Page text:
Performance-based short-term cash incentive compensation that is entirely at-risk
û
No “single-trigger” change in control payments
or benefits
ü
100% independent directors on our Compensation Committee
û
No tax gross-ups for change in control payments or benefits
ü
Independent compensation consultant directly engaged by and reporting to our Compensation Committee
û
No post-employment retirement or pension type benefits for our executive officers that are not available to our employees generally
ü
Cap our annual incentive and long-term incentive award payouts at 160% and 150%, respectively,
of target and eliminate payouts entirely for performance below a minimum threshold
û
No executives, including our named executive officers, are permitted to engage in hedging or derivatives trading with respect to Company stock per our Insider Trading Policy
ü
Seek recovery of performance-based incentive compensation pursuant to our clawback policy
û
No perquisites are offered to our named executive officers
ü
Robust stock ownership guidelines for our CEO ensures alignment with our stockholders' interests
û
No employment agreements between the Company and our named executive officers

Discussion of Our 2018 Executive Compensation Program

Our executive compensation program is designed to attract, motivate and retain the key executives who drive our success. This section provides an overview of our executive compensation philosophy, the overall objectives of our executive compensation program and each component of our executive compensation program.

Philosophy and Objectives

Overview. We operate in the rapidly evolving online small business lending industry. To succeed in this environment, we must attract and retain a highly talented executive team, including executive officers with strong leadership skills who can run our business functions and achieve results that meet our customers’ needs. We compete with other companies in our industry and other finance and technology companies to attract and retain a skilled management team. We have designed our executive compensation program to accomplish our goals in this highly competitive area for top talent, while at the same time fostering a “pay for performance” environment that aligns the long-term interests of our executive officers with the interests of our stockholders.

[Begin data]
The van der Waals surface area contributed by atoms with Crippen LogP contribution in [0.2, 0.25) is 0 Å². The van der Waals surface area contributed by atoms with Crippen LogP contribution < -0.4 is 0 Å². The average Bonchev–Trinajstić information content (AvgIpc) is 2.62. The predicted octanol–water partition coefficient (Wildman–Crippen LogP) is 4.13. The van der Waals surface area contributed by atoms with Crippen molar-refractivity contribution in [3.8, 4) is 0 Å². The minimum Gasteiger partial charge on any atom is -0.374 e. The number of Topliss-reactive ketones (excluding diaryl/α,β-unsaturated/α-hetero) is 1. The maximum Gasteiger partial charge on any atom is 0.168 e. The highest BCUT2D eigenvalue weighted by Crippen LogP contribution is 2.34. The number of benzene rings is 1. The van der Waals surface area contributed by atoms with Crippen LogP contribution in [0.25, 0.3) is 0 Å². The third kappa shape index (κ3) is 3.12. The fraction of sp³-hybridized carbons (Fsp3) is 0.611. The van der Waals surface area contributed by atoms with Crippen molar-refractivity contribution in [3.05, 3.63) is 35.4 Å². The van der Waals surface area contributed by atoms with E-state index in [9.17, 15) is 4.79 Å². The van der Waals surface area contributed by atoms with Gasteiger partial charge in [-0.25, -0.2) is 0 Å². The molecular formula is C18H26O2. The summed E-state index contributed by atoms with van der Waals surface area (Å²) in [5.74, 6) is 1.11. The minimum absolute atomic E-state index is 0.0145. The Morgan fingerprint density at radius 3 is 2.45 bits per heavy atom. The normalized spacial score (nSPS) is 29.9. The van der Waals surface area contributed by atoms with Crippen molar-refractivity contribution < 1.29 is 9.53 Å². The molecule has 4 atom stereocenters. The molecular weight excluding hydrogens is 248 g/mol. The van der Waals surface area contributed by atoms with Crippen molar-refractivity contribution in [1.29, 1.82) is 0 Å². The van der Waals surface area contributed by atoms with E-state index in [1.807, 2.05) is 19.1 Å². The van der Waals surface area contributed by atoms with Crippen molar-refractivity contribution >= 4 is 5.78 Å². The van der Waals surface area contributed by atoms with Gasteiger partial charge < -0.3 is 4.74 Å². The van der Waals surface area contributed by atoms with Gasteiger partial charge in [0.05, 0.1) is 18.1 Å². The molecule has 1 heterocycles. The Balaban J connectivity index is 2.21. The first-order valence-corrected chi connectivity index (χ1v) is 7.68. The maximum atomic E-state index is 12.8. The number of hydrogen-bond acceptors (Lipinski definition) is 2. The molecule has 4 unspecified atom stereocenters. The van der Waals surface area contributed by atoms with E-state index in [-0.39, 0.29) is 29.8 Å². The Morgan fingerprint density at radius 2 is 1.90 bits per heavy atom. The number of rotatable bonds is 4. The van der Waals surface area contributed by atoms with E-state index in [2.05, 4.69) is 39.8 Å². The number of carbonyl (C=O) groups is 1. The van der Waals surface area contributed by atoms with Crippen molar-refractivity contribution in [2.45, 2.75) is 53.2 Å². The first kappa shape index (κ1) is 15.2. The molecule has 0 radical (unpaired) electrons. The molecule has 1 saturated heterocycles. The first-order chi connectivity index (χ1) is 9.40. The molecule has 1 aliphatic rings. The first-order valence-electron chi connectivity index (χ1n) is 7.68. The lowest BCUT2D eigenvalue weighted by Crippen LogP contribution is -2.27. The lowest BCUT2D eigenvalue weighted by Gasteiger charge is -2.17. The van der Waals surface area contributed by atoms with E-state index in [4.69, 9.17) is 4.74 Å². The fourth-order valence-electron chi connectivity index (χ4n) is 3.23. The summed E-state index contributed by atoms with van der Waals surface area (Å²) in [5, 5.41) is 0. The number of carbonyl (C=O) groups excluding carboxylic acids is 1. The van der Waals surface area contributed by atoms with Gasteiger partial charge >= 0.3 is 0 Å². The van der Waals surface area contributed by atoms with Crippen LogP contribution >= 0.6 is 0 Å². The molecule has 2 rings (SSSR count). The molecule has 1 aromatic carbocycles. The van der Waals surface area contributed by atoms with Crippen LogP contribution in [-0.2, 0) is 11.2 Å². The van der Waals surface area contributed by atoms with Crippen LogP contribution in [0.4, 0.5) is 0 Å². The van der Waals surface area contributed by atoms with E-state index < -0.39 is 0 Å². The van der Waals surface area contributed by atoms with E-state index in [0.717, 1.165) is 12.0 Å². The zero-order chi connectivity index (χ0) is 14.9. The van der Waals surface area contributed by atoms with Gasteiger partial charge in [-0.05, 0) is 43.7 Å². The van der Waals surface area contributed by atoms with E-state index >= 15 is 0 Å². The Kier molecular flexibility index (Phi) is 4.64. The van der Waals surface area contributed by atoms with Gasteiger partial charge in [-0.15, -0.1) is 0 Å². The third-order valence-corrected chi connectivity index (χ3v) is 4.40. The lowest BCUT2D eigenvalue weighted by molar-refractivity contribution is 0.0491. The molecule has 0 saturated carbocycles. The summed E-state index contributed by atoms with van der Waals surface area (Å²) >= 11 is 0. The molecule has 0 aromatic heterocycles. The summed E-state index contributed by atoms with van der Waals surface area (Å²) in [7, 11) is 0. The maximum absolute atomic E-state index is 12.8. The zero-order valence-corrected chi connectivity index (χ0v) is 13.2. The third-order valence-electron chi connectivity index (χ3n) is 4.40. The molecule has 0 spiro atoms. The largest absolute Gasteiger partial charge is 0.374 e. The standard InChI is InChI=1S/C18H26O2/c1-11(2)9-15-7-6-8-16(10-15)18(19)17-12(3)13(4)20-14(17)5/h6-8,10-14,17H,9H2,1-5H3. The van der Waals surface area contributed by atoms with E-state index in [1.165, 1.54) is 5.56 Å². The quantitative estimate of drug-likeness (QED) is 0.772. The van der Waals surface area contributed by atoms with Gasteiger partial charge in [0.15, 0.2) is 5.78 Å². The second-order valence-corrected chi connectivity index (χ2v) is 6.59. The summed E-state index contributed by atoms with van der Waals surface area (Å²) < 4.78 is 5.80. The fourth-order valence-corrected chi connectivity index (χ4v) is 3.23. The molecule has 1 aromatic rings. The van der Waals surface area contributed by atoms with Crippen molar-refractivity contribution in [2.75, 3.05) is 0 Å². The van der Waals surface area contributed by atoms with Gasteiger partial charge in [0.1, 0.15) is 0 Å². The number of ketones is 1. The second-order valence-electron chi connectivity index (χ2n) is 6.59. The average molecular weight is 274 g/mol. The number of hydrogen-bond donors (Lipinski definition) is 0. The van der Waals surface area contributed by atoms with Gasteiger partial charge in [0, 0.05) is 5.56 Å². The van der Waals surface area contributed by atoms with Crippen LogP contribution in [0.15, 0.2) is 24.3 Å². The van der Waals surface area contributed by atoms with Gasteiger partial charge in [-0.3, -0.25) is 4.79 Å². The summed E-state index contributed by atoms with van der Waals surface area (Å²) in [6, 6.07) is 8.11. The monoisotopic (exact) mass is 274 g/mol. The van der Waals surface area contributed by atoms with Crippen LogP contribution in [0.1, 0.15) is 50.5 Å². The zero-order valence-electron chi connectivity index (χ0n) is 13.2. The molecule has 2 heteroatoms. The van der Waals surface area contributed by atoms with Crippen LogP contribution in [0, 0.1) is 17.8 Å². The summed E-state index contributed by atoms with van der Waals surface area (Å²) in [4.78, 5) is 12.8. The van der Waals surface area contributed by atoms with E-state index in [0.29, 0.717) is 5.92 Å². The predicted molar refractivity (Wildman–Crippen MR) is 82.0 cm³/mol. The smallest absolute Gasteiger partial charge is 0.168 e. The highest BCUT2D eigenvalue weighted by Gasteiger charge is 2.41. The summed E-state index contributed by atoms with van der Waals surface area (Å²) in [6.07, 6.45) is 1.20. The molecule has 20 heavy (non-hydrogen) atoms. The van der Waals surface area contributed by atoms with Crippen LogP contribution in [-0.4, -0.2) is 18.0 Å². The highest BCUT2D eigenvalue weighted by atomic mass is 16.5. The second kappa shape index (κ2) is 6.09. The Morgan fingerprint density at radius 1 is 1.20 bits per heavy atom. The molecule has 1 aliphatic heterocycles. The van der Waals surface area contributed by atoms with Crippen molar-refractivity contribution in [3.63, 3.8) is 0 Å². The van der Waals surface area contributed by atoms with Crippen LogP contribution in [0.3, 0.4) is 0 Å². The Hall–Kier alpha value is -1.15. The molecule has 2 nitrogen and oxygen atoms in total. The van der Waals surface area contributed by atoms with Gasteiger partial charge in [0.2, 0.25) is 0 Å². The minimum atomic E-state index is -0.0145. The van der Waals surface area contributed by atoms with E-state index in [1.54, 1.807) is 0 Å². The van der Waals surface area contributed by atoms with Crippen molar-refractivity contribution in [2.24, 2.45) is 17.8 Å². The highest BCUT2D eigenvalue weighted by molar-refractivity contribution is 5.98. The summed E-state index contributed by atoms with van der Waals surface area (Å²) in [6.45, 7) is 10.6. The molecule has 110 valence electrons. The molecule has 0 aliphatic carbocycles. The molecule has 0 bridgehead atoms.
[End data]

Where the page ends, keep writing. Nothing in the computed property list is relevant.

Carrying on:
Our Compensation Program, Like Our Business, Is Dynamic. Since our initial public offering in 2014, our business has faced both rapid growth and operational challenges, requiring intense focus and dedication from our executives and other employees. We have regularly adjusted our executive compensation program to match the maturity, size, scale and growth of our business. We operate in an industry that is highly competitive and rapidly evolving, and in which the market for skilled and highly motivated executive management and personnel is fiercely competitive. Because our ability to compete and succeed in this dynamic environment is directly correlated to our ability to recruit, incentivize and retain talented and seasoned leaders, we expect to continue to adjust our approach to executive compensation to respond to our needs and market conditions.

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Our Objectives. The current objectives of our executive compensation program are to:

Recruit, incentivize and retain highly qualified executive officers who possess the skills and leadership necessary to grow our business;
Reward our executive officers for achieving or exceeding our financial, strategic and operational goals;
Align the long-term interests of our executive officers with those of our stockholders;
Reflect our long-term strategy, which includes achieving and maintaining profitability and a financial strategy of disciplined investing for our future growth;
Promote a healthy approach to risk and be sensitive to underperformance as well as outperformance; and